Frey House II
Albert Frey (1903-1998), one of the most important modern architects of our time, lived and worked in Palm Springs since 1934.
Over a long and prolific career, he produced more than 200 building designs, including such notable local landmarks as the Palm Springs City Hall and the Aerial Tramway Valley Station with John Porter Clark.
Frey House ll, his long-time residence is perched on the hillside at the west end of Tahquitz Canyon Way. Frey House II, architect Albert Frey's second home in Palm Springs, completed in 1964.
At the time it was built, it was at the highest elevation of any residence in the city. Frey took five years to select the site and a year to measure the movement of the sun using a 10-foot pole.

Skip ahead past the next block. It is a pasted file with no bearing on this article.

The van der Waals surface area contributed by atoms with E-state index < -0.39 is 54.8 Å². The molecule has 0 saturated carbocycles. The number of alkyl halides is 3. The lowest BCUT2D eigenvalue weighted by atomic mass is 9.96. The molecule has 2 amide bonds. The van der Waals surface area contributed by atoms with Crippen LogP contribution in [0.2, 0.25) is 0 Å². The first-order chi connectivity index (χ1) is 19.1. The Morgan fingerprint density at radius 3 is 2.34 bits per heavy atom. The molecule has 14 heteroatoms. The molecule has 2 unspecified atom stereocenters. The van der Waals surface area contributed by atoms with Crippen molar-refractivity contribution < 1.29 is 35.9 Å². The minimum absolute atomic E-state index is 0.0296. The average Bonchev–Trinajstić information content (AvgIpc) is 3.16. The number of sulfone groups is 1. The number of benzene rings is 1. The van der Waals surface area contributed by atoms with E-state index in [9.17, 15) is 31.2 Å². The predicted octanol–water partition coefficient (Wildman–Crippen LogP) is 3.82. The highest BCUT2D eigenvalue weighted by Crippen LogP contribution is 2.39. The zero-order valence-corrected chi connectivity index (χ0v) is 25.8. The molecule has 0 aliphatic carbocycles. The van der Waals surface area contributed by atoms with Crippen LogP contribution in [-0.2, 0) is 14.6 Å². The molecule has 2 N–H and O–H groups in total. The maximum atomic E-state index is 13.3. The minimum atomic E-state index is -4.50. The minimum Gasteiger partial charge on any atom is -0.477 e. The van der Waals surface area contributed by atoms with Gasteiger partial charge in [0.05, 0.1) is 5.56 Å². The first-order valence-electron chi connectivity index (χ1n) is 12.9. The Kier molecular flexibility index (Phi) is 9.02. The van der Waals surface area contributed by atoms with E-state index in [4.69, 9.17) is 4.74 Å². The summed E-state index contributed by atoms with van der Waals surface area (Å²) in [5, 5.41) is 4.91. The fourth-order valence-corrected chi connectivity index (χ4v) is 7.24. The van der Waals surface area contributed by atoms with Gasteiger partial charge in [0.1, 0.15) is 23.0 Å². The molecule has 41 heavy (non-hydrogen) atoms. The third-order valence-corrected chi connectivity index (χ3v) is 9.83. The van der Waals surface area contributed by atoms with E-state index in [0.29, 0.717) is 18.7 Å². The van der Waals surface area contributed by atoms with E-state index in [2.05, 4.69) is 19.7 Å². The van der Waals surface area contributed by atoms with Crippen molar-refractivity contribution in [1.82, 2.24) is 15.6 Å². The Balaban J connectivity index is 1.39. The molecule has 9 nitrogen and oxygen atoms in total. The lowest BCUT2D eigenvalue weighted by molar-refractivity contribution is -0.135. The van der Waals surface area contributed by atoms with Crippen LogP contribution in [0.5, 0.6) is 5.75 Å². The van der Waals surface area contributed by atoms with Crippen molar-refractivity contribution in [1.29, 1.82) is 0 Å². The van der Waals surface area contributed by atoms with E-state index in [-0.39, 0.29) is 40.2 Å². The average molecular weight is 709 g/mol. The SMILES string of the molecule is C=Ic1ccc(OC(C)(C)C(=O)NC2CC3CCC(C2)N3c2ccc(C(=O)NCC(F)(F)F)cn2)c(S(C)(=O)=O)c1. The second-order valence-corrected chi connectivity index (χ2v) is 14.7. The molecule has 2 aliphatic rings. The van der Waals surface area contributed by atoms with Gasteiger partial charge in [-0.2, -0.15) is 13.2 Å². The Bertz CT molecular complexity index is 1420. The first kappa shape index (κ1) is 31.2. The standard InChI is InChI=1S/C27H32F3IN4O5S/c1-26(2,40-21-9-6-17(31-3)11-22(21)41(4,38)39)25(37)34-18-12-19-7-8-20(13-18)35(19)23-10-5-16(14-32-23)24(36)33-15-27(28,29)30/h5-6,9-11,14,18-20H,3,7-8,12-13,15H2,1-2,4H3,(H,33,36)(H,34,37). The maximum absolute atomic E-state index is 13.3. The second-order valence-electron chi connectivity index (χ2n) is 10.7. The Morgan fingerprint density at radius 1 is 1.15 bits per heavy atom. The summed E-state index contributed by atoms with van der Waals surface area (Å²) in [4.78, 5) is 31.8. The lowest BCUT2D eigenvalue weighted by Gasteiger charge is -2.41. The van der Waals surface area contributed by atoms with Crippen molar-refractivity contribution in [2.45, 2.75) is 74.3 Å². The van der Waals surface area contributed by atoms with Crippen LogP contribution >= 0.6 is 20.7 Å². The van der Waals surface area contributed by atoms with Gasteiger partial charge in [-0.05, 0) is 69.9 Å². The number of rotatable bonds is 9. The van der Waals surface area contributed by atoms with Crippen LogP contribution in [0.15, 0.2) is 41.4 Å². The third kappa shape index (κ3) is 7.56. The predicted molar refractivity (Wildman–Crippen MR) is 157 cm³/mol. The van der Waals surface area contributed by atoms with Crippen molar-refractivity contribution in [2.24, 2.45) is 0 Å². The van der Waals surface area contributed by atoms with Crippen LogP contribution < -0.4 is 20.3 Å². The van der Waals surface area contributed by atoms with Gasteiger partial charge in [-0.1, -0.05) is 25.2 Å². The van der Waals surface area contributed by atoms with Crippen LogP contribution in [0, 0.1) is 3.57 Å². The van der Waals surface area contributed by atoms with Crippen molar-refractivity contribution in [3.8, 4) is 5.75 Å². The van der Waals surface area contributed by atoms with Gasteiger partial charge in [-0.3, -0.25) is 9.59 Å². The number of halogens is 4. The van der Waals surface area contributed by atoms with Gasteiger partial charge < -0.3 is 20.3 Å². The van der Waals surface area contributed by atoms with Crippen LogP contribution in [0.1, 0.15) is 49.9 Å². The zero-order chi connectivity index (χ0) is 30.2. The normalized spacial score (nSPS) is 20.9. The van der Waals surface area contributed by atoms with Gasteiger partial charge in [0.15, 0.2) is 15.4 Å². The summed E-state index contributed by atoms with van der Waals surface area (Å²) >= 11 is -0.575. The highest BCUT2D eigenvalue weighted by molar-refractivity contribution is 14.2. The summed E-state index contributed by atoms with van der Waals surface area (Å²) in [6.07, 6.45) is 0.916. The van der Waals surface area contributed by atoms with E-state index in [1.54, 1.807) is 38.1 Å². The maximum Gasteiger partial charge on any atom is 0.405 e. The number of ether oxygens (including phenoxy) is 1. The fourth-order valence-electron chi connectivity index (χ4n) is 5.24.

After reviewing his plans, Palm Springs City Hall called the design "crazy" but finally gave its approval.
It was the second Palm Springs house that Albert Frey designed for himself and it has become a hillside landmark. Perched part way up the San Jacinto mountain, the house looks across the expanse of the Coachella Valley.
It was designed to have as little impact on the surrounding environment. Measuring only 800 square feet, the house is compact but very functional. A concrete block podium forms the base for the simple steel structure house. It has a steel-frame with large spans of glass and sheathing in painted corrugated metal.
Video 7-minute vignette for Palm Springs Life
magazine covering the Frey House II.
Photo credits: Bethany Nauert